Should you find yourself in dire straits where your car payment is concerned, you should be aware that there are some opportunities apart from losing your vehicle to which you can avail yourself. Settling car payment debts for less than you owe is an option you should definitely attempt as opposed to sitting back and waiting for the company to come and get your vehicle.
If you've failed to make automobile payments for 60 or 90 days, it is possible that your lender will consider the idea of a negotiation. But, if this is the tack you plan on taking, there are a few things you should consider. First, remain calm and never ask the lender yes or no questions. Once you get your answer you are stuck with it. Also, do not agree to a payment plan that you already know you can't keep.
The first rule of negotiating is to remember not to ask questions that someone who has the authority to say "no" to can answer. Don't ask, "Would you be willing to settle this debt?" Instead inform, "I am interested in settling this debt. How can you help me do this?" Leading questions of this sort moves the negotiation in the direction you want it. And always remain calm; never swear or lose your cool with a loan officer. Remember, these people can and if pushed will repossess your vehicle.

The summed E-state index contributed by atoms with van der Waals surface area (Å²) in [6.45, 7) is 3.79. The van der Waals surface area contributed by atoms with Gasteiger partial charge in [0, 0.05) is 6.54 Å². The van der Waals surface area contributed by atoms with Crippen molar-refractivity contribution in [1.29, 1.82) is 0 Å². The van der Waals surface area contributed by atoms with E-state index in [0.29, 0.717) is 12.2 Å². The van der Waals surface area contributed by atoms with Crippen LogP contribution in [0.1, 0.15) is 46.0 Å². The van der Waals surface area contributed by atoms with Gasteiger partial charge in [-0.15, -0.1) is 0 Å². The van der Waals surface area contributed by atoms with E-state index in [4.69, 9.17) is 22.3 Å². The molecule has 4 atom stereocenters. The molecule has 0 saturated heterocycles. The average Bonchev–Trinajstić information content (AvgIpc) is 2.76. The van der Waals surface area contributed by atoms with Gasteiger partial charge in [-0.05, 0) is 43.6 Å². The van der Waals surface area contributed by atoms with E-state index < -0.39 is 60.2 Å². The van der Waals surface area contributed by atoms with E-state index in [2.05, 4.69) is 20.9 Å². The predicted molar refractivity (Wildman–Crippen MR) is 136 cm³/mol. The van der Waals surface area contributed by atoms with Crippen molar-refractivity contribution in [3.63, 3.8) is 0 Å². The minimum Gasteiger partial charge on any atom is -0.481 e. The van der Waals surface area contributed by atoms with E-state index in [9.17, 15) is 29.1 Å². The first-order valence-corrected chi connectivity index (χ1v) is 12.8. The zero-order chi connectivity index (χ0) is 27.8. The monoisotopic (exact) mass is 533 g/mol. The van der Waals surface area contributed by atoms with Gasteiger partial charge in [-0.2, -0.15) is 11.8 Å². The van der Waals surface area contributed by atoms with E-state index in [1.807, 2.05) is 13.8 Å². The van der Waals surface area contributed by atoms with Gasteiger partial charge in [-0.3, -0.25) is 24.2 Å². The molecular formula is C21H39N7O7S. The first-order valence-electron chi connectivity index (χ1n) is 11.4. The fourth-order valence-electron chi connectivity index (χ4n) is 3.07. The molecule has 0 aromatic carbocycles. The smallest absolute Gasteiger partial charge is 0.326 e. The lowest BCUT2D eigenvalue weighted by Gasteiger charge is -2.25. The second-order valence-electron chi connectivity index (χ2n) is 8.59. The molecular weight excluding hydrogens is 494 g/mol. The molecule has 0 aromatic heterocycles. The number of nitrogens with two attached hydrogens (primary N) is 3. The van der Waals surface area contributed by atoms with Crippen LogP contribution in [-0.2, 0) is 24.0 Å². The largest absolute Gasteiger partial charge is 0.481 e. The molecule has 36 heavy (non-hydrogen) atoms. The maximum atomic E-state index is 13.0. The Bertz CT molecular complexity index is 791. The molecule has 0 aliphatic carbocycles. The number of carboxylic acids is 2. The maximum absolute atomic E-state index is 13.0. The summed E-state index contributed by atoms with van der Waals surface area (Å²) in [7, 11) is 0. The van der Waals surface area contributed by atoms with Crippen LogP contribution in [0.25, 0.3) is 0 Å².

First see if they are open to reducing the balance and/or interest on your loan. Begin by making a very low offer on the balance and interest. Do this with leading questions. "If I only have $250 a month I can make on this loan, how could you help me arrange things so that it would work in a payment plan?" They have it in their power to extend the time on the loan, temporarily freeze the interest payments or even reduce the balance you owe, and may be open to one of these options in order to avoid the inconvenience and expense of repossession.
Remember don't use the expression, "I'm willing to pay a certain amount." State that you only have a predetermined amount you can spend on the loan. And by all means don't offer information, like what your income is, or that you could borrow from a family member if it comes down to it.
If these steps fail to create a new payment plan that will work for you, try the next step which puts pressure on them. Mention the alternatives that are left to you: refinancing and bankruptcy. The thing about bankruptcy is that it brings an immediate halt to all creditors’ attempts to collect on loans. Bankruptcy can lead to you keeping your car if it is necessary for work. Refinancing means you will probably move to a different lending company which cuts off their source of interest payments on the car.
There are probably other steps you can use to finesse a settlement on your vehicle if you can't make the payments the creditor is currently demanding. Start with these and see if you can avoid losing your car.